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J Contin Educ Health Prof. 2016 Summer;36(3):144-50. doi: 10.1097/CEH.0000000000000081.

Factors Influencing Participation in Continuing Professional Development: A Focus on Motivation Among Pharmacists.

Author information

Ms. Tjin A Tsoi: PhD Student, Utrecht Institute of Pharmaceutical Sciences, and CEO, Netherlands Centre for Post-Academic Education in Pharmacy, Zeist, The Netherlands. Prof. dr. de Boer: Professor of Pharmacotherapy, Utrecht Institute of Pharmaceutical Sciences, Utrecht University, Utrecht, The Netherlands. Prof. dr. Croiset: Professor of Medical Education and Director, VUmc School of Medical Sciences, Amsterdam, The Netherlands. Dr. Koster: Associate Professor of Pharmacology, Utrecht University, Utrecht, The Netherlands. Dr. Kusurkar: Assistant Professor and Head of Research, VUmc School of Medical Sciences, Amsterdam, The Netherlands.



The interest in continuing education (CE) for pharmacists has increased because of patient safety issues, advancing science and the quick changes in the profession. Therefore, contemporary pharmaceutical care requires an effective and sustainable system for pharmacists to maintain and improve competencies. Although motivation plays an important role both as a facilitator (desire to learn) and a barrier (lack of motivation), there is little investigated about this specific factor. The aim of the study was to explore what factors influence pharmacists' participation in CE with a focus on motivation.


The theoretical framework was self-determination theory (SDT), which describes autonomous motivation (AM) representing motivation from an internal locus of causality, controlled motivation (CM) originating from an external locus of causality, and relative autonomous motivation (RAM) that measures the AM in an individual after correcting for the CM. The relationship between pharmacists' characteristics, especially their motivation (AM, CM and RAM) in CE, and their participation in CE activities was explored using the AMS-questionnaire and the Dutch online portfolio system.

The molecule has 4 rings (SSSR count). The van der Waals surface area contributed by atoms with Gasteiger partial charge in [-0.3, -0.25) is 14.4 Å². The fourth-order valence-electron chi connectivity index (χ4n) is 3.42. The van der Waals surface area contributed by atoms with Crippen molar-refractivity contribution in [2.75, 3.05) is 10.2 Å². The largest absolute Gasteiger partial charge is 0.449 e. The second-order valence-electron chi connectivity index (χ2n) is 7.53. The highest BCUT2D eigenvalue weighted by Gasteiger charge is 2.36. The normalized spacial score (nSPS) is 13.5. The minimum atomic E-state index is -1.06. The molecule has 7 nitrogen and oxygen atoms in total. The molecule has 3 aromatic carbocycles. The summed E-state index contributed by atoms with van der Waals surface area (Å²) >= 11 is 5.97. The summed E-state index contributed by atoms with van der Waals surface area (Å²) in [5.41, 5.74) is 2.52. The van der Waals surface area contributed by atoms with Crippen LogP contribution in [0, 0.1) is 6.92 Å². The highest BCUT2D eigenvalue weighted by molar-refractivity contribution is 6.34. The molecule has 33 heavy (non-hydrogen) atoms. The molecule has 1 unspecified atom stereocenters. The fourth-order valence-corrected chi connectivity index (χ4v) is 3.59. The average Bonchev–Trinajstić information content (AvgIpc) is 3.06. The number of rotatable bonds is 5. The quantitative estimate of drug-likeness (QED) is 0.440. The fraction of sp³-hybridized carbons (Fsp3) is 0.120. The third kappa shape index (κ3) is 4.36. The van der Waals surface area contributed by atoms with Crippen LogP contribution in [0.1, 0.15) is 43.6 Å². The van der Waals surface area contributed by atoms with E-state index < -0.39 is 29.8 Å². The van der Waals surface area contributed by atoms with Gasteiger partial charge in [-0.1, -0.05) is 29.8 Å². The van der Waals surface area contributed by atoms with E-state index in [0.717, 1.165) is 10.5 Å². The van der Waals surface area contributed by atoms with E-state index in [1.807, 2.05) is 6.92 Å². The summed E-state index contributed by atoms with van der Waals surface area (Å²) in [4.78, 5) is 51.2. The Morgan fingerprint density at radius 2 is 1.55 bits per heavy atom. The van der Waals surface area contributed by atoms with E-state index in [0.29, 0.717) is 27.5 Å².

RAM was positively correlated with CE participation of pharmacists and explained 7.8% of the variance. The correlations between the independent variables AM and CM and CE hours were negative (-0.301 and -0.476, respectively). Other factors influencing CE participation were pharmacy school (6.8%), traineeship (10.9%), and work experience (7.8%). Pharmacists participated for 27.0 hours on average in CE during 11 months and preferred face-to-face-learning (85.5%) above e-learning (13.8%).


Our findings show a positive relationship between RAM and CE participation. The current CE system is probably not conducive to stimulation of AM. Further research is needed to understand the factors that stimulate pharmacists' motivation and participation in CE.

[Indexed for MEDLINE]

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